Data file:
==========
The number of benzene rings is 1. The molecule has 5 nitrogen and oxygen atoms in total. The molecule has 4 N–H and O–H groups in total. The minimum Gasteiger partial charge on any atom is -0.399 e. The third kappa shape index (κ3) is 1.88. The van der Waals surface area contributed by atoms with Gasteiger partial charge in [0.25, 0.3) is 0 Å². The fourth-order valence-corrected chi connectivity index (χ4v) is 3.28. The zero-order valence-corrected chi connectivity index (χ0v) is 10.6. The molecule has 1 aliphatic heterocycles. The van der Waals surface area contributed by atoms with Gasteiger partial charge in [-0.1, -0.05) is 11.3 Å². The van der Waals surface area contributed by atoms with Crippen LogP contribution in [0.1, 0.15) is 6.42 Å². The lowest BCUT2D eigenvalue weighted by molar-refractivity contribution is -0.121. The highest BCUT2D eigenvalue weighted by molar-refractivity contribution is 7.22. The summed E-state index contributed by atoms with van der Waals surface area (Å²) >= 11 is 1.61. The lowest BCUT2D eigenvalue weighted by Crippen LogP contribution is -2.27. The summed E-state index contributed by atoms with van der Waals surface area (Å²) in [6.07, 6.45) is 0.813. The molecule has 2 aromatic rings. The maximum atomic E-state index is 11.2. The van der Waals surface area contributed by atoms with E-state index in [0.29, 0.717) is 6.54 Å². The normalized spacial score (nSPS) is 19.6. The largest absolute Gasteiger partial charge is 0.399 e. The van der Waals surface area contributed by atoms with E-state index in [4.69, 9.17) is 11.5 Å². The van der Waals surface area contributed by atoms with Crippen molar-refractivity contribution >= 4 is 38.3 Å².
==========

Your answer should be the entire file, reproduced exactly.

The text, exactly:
The number of benzene rings is 1. The molecule has 5 nitrogen and oxygen atoms in total. The molecule has 4 N–H and O–H groups in total. The minimum Gasteiger partial charge on any atom is -0.399 e. The third kappa shape index (κ3) is 1.88. The van der Waals surface area contributed by atoms with Gasteiger partial charge in [0.25, 0.3) is 0 Å². The fourth-order valence-corrected chi connectivity index (χ4v) is 3.28. The zero-order valence-corrected chi connectivity index (χ0v) is 10.6. The molecule has 1 aliphatic heterocycles. The van der Waals surface area contributed by atoms with Gasteiger partial charge in [-0.1, -0.05) is 11.3 Å². The van der Waals surface area contributed by atoms with Crippen LogP contribution in [0.1, 0.15) is 6.42 Å². The lowest BCUT2D eigenvalue weighted by molar-refractivity contribution is -0.121. The highest BCUT2D eigenvalue weighted by molar-refractivity contribution is 7.22. The summed E-state index contributed by atoms with van der Waals surface area (Å²) >= 11 is 1.61. The lowest BCUT2D eigenvalue weighted by Crippen LogP contribution is -2.27. The summed E-state index contributed by atoms with van der Waals surface area (Å²) in [6.07, 6.45) is 0.813. The molecule has 2 aromatic rings. The maximum atomic E-state index is 11.2. The van der Waals surface area contributed by atoms with E-state index in [0.29, 0.717) is 6.54 Å². The normalized spacial score (nSPS) is 19.6. The largest absolute Gasteiger partial charge is 0.399 e. The van der Waals surface area contributed by atoms with E-state index in [4.69, 9.17) is 11.5 Å². The van der Waals surface area contributed by atoms with Crippen molar-refractivity contribution >= 4 is 38.3 Å².